Q. It’s only compulsory if you’re fit. You just get zero points. Did someone tell you that you had to play?

BERNARD TOMIC: I felt like I just needed to come on court and give it a shot and just to    it was eight weeks prior of having any matches, so I just felt like I wanted to get out there, whether it was to lose 6 1, 6 2 or 6 Love, 6 1, I knew I wasn’t going to win that match. I got out there with a mindset of using it as rehab sort of thing.

That was okay. I knew I wasn’t going to win. I was happy I got out there and just gave it a go sort of thing.


Andy Murray To Play Four Tournaments In A Row Following Shanghai Wild Card

It is going to be a busy few week’s for the British player as he continues his comeback to the tour.



The comeback of former world No.1 Andy Murray is gaining momentum after he received a wild card into the most high-profile men’s tournament in China.


The three-time Grand Slam champion has been given entry into the Shanghai Masters, which will get underway on October 5th. Murray is one of only three players to have won the title three or more times. His last triumph was back in 2016 when he defeated Spain’s Roberto Bautista Agut in the final. That was also the last time the Brit played in the tournament after being hampered by a serious hip injury over the past two years.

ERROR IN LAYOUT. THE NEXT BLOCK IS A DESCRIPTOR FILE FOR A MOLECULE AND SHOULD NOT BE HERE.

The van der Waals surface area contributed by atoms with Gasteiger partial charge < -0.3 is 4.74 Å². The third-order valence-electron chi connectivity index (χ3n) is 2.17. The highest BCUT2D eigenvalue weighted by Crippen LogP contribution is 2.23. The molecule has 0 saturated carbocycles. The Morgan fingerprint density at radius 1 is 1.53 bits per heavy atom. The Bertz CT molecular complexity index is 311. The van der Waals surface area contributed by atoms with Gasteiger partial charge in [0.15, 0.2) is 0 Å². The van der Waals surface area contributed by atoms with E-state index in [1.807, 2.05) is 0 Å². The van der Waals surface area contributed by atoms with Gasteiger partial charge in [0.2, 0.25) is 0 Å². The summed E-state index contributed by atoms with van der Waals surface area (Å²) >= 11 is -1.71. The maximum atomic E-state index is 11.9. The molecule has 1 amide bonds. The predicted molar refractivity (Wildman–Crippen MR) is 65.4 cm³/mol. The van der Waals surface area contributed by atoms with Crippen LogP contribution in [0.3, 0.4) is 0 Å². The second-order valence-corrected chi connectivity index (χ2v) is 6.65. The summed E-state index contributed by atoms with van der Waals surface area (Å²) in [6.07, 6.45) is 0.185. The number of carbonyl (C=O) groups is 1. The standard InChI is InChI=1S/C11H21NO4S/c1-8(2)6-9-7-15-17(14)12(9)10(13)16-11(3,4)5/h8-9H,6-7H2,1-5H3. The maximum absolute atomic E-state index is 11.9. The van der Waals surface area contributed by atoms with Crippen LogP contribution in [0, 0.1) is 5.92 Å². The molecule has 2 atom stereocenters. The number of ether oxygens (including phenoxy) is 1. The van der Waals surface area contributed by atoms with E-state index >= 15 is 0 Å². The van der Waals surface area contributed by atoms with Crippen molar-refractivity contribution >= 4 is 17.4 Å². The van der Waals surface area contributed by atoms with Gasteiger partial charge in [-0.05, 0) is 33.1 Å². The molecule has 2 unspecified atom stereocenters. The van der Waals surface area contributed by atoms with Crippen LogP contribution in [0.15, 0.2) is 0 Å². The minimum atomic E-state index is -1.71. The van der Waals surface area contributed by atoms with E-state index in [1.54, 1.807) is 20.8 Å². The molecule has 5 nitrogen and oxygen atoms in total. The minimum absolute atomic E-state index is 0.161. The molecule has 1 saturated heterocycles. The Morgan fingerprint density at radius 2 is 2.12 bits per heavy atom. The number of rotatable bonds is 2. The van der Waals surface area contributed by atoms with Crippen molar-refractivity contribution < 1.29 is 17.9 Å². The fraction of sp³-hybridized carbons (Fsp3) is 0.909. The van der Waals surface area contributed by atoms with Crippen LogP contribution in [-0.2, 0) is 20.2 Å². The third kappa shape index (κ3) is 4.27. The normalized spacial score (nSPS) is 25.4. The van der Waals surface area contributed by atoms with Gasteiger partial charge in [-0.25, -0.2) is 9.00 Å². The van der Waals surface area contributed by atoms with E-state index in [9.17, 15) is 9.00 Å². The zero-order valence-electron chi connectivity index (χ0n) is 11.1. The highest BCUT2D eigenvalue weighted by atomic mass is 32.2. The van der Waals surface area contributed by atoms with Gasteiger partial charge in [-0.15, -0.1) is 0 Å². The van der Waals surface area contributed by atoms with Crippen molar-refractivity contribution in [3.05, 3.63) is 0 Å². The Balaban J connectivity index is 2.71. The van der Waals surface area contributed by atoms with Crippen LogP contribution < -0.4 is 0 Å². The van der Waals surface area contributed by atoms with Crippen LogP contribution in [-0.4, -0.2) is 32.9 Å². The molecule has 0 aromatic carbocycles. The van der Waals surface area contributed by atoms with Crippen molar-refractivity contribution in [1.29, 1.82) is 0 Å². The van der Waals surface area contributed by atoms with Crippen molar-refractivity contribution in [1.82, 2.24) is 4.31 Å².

“I’m really looking forward to going back to Shanghai, a tournament I have had success at in the past.” Murray said in a statement.
“Thanks to the tournament for a wild card, it’s great to be able to continue my comeback and play more tennis in China. Shanghai is a great city; I feel comfortable there and the fans are always supportive.”

Murray is continuing his return to the tour after undergoing hip resurfacing surgery earlier this season. The second operation he has had on his hip in as many years. So far in his singles comeback, the 32-year-old has lost his opening matches in Cincinnati (to Richard Gasquet) and Winston-Salem (to Tennys Sandgren). He is currently ranked 415th in the world.

“We are delighted to have Andy return to the tournament where he has been so successful,” Shanghai tournament director Michael Luevano said. “He is incredibly popular with our fans and we are all thrilled to see him back on the courts and heading to Shanghai.’